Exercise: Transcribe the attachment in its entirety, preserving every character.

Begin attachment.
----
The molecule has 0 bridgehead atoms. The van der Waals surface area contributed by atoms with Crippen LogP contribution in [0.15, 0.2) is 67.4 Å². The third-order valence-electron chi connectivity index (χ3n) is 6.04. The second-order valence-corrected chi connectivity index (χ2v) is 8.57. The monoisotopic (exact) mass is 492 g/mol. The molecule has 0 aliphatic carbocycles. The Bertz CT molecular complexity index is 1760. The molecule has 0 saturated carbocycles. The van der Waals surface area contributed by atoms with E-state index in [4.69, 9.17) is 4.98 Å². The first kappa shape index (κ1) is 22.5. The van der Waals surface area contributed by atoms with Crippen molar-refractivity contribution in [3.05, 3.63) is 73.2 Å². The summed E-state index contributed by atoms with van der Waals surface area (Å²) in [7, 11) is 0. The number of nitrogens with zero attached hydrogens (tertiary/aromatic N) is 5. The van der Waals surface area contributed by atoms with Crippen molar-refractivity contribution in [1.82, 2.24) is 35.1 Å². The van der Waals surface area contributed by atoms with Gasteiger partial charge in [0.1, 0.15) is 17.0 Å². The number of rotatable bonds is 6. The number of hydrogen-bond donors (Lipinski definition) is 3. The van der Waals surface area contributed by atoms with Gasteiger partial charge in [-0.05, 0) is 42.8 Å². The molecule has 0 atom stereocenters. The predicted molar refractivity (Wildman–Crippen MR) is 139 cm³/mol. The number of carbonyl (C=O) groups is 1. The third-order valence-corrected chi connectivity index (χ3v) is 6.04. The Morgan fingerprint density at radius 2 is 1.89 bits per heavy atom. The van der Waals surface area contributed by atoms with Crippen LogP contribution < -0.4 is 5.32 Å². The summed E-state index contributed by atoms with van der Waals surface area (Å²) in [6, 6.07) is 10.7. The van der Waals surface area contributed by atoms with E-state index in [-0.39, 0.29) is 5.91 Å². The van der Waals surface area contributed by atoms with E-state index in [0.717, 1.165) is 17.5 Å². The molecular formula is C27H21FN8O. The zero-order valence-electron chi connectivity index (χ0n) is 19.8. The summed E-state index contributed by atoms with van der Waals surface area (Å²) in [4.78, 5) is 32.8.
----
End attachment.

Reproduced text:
The molecule has 0 bridgehead atoms. The van der Waals surface area contributed by atoms with Crippen LogP contribution in [0.15, 0.2) is 67.4 Å². The third-order valence-electron chi connectivity index (χ3n) is 6.04. The second-order valence-corrected chi connectivity index (χ2v) is 8.57. The monoisotopic (exact) mass is 492 g/mol. The molecule has 0 aliphatic carbocycles. The Bertz CT molecular complexity index is 1760. The molecule has 0 saturated carbocycles. The van der Waals surface area contributed by atoms with E-state index in [4.69, 9.17) is 4.98 Å². The first kappa shape index (κ1) is 22.5. The van der Waals surface area contributed by atoms with Crippen molar-refractivity contribution in [3.05, 3.63) is 73.2 Å². The summed E-state index contributed by atoms with van der Waals surface area (Å²) in [7, 11) is 0. The number of nitrogens with zero attached hydrogens (tertiary/aromatic N) is 5. The van der Waals surface area contributed by atoms with Crippen molar-refractivity contribution in [1.82, 2.24) is 35.1 Å². The van der Waals surface area contributed by atoms with Gasteiger partial charge in [0.1, 0.15) is 17.0 Å². The number of rotatable bonds is 6. The number of hydrogen-bond donors (Lipinski definition) is 3. The van der Waals surface area contributed by atoms with Gasteiger partial charge in [-0.05, 0) is 42.8 Å². The molecule has 0 atom stereocenters. The predicted molar refractivity (Wildman–Crippen MR) is 139 cm³/mol. The number of carbonyl (C=O) groups is 1. The third-order valence-corrected chi connectivity index (χ3v) is 6.04. The Morgan fingerprint density at radius 2 is 1.89 bits per heavy atom. The van der Waals surface area contributed by atoms with Crippen LogP contribution < -0.4 is 5.32 Å². The summed E-state index contributed by atoms with van der Waals surface area (Å²) in [6, 6.07) is 10.7. The van der Waals surface area contributed by atoms with E-state index in [-0.39, 0.29) is 5.91 Å². The van der Waals surface area contributed by atoms with E-state index in [0.717, 1.165) is 17.5 Å². The molecular formula is C27H21FN8O. The zero-order valence-electron chi connectivity index (χ0n) is 19.8. The summed E-state index contributed by atoms with van der Waals surface area (Å²) in [4.78, 5) is 32.8.